Provisions of the penal codes in force in the West Bank and Gaza also discriminate against women.49 There are no specific laws criminalizing domestic or sexual violence within the family and thus, in order to try these crimes, judges apply relevant provisions of the penal law. Jordanian Law No.16 (1960) classifies sexual violence (both rape and incest) under crimes “against public morals and ethics,” rather than as crimes against the physical integrity of the individual. Rape laws in force in the OPT distinguish between virgin and non-virgin victims of sexual violence, with harsher penalties when the victims are thought to have been virgins. These laws also criminalize abortion in cases of rape or incest, forcing victims of sexual violence to carry their pregnancy to term. Even more disturbingly, laws in force in the West Bank and Gaza relieve rapists who marry their victims from any criminal prosecution. Neither the Jordanian nor the Egyptian penal codes in force in the OPT recognize sexual violence committed within marriage. Article 340 of the Jordanian Penal Law No. 16 (1960), in force in the West Bank, provides for reduced penalties for “honor” crimes. Under article 340, any man who kills or attacks his wife or any of his female relatives while she is committing adultery is exempt from punishment. Men who kill women whom they find in an “unlawful bed” may receive a reduced sentence.

Egyptian penal law in force in Gaza also imposes harsher penalties for women committing adultery. A wife is penalized for two years,50whereas a husband is penalized for no more than six months.51For adultery, the evidentiary standards are different for women and men. While a wife is penalized for committing adultery anywhere, a husband must do so in the marital home in order for such an act to be considered adulterous.52 The murder of a wife (but not a husband) in the act of committing adultery is categorized as an extenuating circumstance, thereby commuting the crime of murder to the level of a misdemeanor.53

While the Palestinian Legislative Council (PLC) submitted a new draft penal code for a first reading on April 14, 2003, lawmakers could not agree upon the text, and the draft has been in limbo ever since. Palestinian lawyers and activists have critiqued the draft code for failing to incorporate international standards and for including many of the most problematic, outdated provisions in the currently applied Egyptian penal code of 1937.54 As with current law in effect in the OPT, the proposed law contains reduced sentences for perpetrators of “honor” crimes and arbitrarily differentiates between the rape of children below the age of 15 and the rape of children between the ages of 15 and 18, and even the harsher penalties for rape of younger children are lower than those imposed by the current Jordanian penal code.55 The PLC’s draft also includes an ambiguous and general provision in article 58 that de-criminalizes otherwise illegal acts committed “in accordance with shari`a.”56 It is unclear how this provision would be interpreted and applied.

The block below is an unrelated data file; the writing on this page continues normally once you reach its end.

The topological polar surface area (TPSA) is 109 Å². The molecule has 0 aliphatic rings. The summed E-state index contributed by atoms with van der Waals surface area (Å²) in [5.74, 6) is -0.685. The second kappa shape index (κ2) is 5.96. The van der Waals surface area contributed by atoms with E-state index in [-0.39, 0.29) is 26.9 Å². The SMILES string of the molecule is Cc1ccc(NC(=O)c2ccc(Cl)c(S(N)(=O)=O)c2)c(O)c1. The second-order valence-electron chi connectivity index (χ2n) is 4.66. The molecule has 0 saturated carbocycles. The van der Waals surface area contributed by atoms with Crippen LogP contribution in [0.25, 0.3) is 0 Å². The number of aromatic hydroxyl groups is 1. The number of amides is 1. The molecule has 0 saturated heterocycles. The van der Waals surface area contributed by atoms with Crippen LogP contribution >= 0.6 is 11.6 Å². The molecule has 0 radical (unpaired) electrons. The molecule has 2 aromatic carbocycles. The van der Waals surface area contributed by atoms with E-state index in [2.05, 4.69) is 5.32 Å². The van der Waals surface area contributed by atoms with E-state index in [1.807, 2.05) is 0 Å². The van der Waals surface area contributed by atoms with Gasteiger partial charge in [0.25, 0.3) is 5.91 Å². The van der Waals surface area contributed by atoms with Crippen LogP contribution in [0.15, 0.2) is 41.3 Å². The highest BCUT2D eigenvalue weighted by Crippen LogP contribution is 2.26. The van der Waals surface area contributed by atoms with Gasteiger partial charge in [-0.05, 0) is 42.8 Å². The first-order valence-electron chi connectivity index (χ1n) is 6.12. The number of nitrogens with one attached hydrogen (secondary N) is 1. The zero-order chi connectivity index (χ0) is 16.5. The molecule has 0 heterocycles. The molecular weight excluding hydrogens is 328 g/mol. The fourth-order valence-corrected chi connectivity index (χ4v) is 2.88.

The Status of Palestinian Women

Despite some improvements in their status over the past few decades, Palestinian women remain worse off than men by just about every measure. Women still have very few employment opportunities in the formal labor sector. In 2005, 14.1 percent of women aged 15 and older were formally employed, versus 67.8 percent of men in the same age group.57 Of those women employed, almost half worked in the low-paying service sector.58 Palestinian women receive lower wages for the same jobs in all areas. A Palestinian man’s average daily wage is 78.1 NIS ($17.35), compared to 63.1 NIS ($14) for a Palestinian woman.59

The Palestinian Labor Law, which took effect in 2000, bars women from “dangerous and rough activities, designated by the minister; overtime hours during pregnancy and six months after delivery; and night shifts, except works identified by the cabinet.”60 While Palestinian women have the legal right to own land and property and to exercise control over their property, they rarely exercise these rights. A 2005 study by Freedom House, quoting a 1999 Palestinian Central Bureau of Statistics study, found that only 7.7 percent of Palestinian women owned a house or real estate and that only 1 percent of Palestinian women owned a private car.61 The survey also showed that only 20 percent of women claimed their legal right to a share of the family inheritance.62 In 2002, poverty rates among female-headed families reached 30 percent, as opposed to 20 percent in the population at large.63

The criminal justice system only marginally employs women, with women constituting 9 percent of all judges and 12.2 percent of all prosecutors.64 There are no women judges in the shari`a court system or acting as informal judges in the informal justice system. Women make up 31.2 percent of all lawyers in the OPT.65

According to the Palestinian Central Bureau of Statistics (PCBS), while more Palestinian women are illiterate than men (12 percent versus 3.5 percent66), this trend seems poised to change with the current generation, since more girls than boys are now enrolled in the formal education system at both the elementary (93.6 percent of girls versus 92.8 percent of boys) and secondary (75.7 percent of girls versus 67.6 percent of boys) levels.67 While girls sometimes drop out of school in order to get married in their teenage years, boys are more likely to leave school early in order to become income-generators for their families, especially during periods of increased poverty and unemployment, such as during the second intifada.68 Women and men are roughly equal in their representation in institutions of higher education, but as noted in the Palestine Human Development Report of 2004, this has not translated into more women in professional positions.69